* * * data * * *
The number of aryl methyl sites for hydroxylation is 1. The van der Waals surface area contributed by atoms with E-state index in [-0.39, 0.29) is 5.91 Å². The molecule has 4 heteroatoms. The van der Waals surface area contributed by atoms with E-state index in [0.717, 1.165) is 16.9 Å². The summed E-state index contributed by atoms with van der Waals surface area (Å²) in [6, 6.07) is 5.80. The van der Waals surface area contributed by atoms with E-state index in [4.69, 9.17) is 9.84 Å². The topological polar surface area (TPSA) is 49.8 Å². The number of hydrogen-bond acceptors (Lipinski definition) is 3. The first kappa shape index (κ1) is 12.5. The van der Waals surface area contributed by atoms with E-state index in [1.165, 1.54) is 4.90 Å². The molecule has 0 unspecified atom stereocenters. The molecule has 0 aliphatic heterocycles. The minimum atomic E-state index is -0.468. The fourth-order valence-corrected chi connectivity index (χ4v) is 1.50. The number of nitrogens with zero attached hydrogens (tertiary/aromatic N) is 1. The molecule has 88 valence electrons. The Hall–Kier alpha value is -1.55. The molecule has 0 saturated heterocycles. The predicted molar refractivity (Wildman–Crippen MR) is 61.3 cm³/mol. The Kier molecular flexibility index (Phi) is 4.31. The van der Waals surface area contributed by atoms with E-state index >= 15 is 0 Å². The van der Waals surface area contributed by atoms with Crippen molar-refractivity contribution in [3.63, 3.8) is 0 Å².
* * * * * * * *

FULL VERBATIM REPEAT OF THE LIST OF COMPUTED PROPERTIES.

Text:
The number of aryl methyl sites for hydroxylation is 1. The van der Waals surface area contributed by atoms with E-state index in [-0.39, 0.29) is 5.91 Å². The molecule has 4 heteroatoms. The van der Waals surface area contributed by atoms with E-state index in [0.717, 1.165) is 16.9 Å². The summed E-state index contributed by atoms with van der Waals surface area (Å²) in [6, 6.07) is 5.80. The van der Waals surface area contributed by atoms with E-state index in [4.69, 9.17) is 9.84 Å². The topological polar surface area (TPSA) is 49.8 Å². The number of hydrogen-bond acceptors (Lipinski definition) is 3. The first kappa shape index (κ1) is 12.5. The van der Waals surface area contributed by atoms with E-state index in [1.165, 1.54) is 4.90 Å². The molecule has 0 unspecified atom stereocenters. The molecule has 0 aliphatic heterocycles. The minimum atomic E-state index is -0.468. The fourth-order valence-corrected chi connectivity index (χ4v) is 1.50. The number of nitrogens with zero attached hydrogens (tertiary/aromatic N) is 1. The molecule has 88 valence electrons. The Hall–Kier alpha value is -1.55. The molecule has 0 saturated heterocycles. The predicted molar refractivity (Wildman–Crippen MR) is 61.3 cm³/mol. The Kier molecular flexibility index (Phi) is 4.31. The van der Waals surface area contributed by atoms with E-state index >= 15 is 0 Å². The van der Waals surface area contributed by atoms with Crippen molar-refractivity contribution in [3.63, 3.8) is 0 Å².